In an increasingly global and complex world, the only possibility for a socially sustainable development is to look forward and not to the past. An economy based on permanent employment, typical of the second half of the last century, will no longer be possible. Future will be characterized by variable employment, within the perspective already defined as the fourth industrial revolution, also called “Industry 4.0”. In many countries, especially in Germany, this perspective is considered with great attention. Even in Italy, economists are reflecting on how this can lead to a general development, especially here, in Italy. To seek responses we need to reflect on how will tomorrow’s production sectors look like, starting from the assumption that Italy will remain among the “top ten” of both, the most developed and most scientific-efficient countries. If it’s true that globalization aims to standardize productions, it is also true that every Country will be characterized by typical activities, which for Italy will be linked to the agri-food sector. Expo 2015 perfectly highlighted the key competitive advantages of this sector, which entail the traditional Made in Italy as well as organic products and environmental equilibrium of productions. Without forgetting the world of machines and equipment of the food industry, including packaging, with a long tradition of success and still at the cutting edge of innovation and competitiveness. Changes need their right times, but in Italy something is happening, the “after Expo” has begun, and, with the help of scientific research – an area, in which Italian Universities are greatly present – something entirely new is emerging. In Italy, all the ingredients needed for the growth of the food sector already exist (or are being looked for), and contribute to the creation of growth-friendly synergies. It should be remembered that the food sector indirectly generates considerable advantages for the tourism of food and wine; to the extent that in Italy non-European overnight stays are substantially higher than in other European countries. In 2013, they were twice than those of Germany and 45 or 30% higher than those of France and Spain, respectively. Italy can count on young entrepreneurs with innovative and ambitious ideas, engaged in developing new industrial policies, which put together tradition and innovation, so that for a long time the Italian food sector will remain one of the healthiest and more sustainable for the environment worldwide.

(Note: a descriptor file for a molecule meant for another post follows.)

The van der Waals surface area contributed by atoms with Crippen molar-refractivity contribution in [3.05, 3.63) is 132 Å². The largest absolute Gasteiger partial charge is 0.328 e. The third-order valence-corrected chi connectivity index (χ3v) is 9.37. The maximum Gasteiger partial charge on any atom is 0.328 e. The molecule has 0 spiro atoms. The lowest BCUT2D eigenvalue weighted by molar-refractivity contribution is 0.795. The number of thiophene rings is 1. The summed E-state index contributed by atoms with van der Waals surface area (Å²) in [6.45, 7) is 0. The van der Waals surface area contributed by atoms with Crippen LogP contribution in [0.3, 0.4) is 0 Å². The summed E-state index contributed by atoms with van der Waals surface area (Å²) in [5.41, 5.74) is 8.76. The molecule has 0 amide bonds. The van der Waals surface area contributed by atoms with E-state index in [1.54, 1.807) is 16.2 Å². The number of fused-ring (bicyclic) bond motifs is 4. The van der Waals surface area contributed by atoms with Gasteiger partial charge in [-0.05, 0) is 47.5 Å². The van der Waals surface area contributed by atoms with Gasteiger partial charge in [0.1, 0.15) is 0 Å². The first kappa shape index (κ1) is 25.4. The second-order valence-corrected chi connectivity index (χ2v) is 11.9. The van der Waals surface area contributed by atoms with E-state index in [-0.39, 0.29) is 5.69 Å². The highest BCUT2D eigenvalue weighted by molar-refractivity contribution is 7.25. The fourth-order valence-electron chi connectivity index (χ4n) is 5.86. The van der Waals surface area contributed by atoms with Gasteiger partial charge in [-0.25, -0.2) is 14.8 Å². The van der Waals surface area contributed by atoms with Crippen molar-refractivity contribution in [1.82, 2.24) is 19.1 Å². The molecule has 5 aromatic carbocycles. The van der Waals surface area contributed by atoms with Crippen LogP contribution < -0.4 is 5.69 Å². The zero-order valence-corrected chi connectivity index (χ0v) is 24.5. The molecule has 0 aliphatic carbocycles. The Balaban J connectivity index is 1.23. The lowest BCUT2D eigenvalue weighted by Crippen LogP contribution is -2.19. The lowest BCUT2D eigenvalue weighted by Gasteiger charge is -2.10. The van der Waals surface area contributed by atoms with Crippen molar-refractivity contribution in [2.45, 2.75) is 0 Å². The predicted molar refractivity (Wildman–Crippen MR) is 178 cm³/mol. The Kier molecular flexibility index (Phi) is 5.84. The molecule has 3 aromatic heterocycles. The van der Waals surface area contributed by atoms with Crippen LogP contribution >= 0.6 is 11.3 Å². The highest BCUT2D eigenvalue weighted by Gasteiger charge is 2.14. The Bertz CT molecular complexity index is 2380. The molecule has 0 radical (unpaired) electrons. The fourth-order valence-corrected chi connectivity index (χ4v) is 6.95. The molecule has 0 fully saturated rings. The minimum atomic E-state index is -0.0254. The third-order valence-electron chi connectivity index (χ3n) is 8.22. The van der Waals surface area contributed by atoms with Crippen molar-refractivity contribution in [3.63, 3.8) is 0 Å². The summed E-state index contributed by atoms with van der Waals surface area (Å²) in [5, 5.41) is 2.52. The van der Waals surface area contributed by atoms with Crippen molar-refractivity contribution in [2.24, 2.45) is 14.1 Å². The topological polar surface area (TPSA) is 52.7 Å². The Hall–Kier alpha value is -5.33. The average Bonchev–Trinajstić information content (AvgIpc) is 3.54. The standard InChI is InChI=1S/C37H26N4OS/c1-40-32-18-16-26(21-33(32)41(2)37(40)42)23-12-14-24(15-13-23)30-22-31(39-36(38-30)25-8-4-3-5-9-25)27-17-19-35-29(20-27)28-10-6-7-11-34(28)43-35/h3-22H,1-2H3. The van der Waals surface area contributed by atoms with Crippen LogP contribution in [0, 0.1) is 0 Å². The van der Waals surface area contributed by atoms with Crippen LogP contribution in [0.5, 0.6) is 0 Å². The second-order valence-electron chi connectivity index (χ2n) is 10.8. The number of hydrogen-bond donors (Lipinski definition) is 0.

By Dante Marco De Faveri